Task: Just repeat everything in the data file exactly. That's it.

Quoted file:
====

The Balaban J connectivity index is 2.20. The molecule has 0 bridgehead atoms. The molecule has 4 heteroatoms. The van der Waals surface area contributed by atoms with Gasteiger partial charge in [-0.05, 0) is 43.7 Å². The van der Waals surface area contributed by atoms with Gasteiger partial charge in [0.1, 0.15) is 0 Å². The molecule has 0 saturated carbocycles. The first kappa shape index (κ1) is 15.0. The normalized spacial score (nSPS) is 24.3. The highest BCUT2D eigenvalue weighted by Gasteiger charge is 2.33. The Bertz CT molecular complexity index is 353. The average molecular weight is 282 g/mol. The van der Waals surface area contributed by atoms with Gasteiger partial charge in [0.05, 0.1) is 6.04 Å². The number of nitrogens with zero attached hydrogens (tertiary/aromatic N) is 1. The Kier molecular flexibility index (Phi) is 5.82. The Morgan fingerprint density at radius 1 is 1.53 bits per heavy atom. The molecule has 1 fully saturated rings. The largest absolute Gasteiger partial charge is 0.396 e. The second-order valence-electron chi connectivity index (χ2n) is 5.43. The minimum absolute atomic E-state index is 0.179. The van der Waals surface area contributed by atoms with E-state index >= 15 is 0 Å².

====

The Balaban J connectivity index is 2.20. The molecule has 0 bridgehead atoms. The molecule has 4 heteroatoms. The van der Waals surface area contributed by atoms with Gasteiger partial charge in [-0.05, 0) is 43.7 Å². The van der Waals surface area contributed by atoms with Gasteiger partial charge in [0.1, 0.15) is 0 Å². The molecule has 0 saturated carbocycles. The first kappa shape index (κ1) is 15.0. The normalized spacial score (nSPS) is 24.3. The highest BCUT2D eigenvalue weighted by Gasteiger charge is 2.33. The Bertz CT molecular complexity index is 353. The average molecular weight is 282 g/mol. The van der Waals surface area contributed by atoms with Gasteiger partial charge in [0.05, 0.1) is 6.04 Å². The number of nitrogens with zero attached hydrogens (tertiary/aromatic N) is 1. The Kier molecular flexibility index (Phi) is 5.82. The Morgan fingerprint density at radius 1 is 1.53 bits per heavy atom. The molecule has 1 fully saturated rings. The largest absolute Gasteiger partial charge is 0.396 e. The second-order valence-electron chi connectivity index (χ2n) is 5.43. The minimum absolute atomic E-state index is 0.179. The van der Waals surface area contributed by atoms with E-state index >= 15 is 0 Å².